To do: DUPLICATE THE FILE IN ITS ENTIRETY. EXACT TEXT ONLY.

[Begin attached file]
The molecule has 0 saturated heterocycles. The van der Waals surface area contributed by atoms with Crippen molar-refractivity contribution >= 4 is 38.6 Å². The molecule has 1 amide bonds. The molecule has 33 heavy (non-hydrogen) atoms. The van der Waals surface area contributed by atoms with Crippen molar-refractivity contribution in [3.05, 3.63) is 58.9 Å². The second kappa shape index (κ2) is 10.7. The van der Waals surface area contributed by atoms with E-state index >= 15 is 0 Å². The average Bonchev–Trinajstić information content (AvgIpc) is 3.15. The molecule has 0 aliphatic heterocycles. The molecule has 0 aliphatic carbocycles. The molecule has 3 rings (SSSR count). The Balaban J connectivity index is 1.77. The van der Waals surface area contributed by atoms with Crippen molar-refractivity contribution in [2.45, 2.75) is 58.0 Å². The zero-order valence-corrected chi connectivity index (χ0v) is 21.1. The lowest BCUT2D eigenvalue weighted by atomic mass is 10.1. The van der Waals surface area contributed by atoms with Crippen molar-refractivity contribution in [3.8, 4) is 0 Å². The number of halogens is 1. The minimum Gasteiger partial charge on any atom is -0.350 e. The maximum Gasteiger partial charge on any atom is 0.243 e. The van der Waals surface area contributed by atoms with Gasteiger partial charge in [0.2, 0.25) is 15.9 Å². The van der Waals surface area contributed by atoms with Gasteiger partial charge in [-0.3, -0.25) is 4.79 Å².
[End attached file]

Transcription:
The molecule has 0 saturated heterocycles. The van der Waals surface area contributed by atoms with Crippen molar-refractivity contribution >= 4 is 38.6 Å². The molecule has 1 amide bonds. The molecule has 33 heavy (non-hydrogen) atoms. The van der Waals surface area contributed by atoms with Crippen molar-refractivity contribution in [3.05, 3.63) is 58.9 Å². The second kappa shape index (κ2) is 10.7. The van der Waals surface area contributed by atoms with E-state index >= 15 is 0 Å². The average Bonchev–Trinajstić information content (AvgIpc) is 3.15. The molecule has 0 aliphatic heterocycles. The molecule has 0 aliphatic carbocycles. The molecule has 3 rings (SSSR count). The Balaban J connectivity index is 1.77. The van der Waals surface area contributed by atoms with Crippen molar-refractivity contribution in [2.45, 2.75) is 58.0 Å². The zero-order valence-corrected chi connectivity index (χ0v) is 21.1. The lowest BCUT2D eigenvalue weighted by atomic mass is 10.1. The van der Waals surface area contributed by atoms with Crippen molar-refractivity contribution in [3.8, 4) is 0 Å². The number of halogens is 1. The minimum Gasteiger partial charge on any atom is -0.350 e. The maximum Gasteiger partial charge on any atom is 0.243 e. The van der Waals surface area contributed by atoms with Gasteiger partial charge in [0.2, 0.25) is 15.9 Å². The van der Waals surface area contributed by atoms with Gasteiger partial charge in [-0.3, -0.25) is 4.79 Å².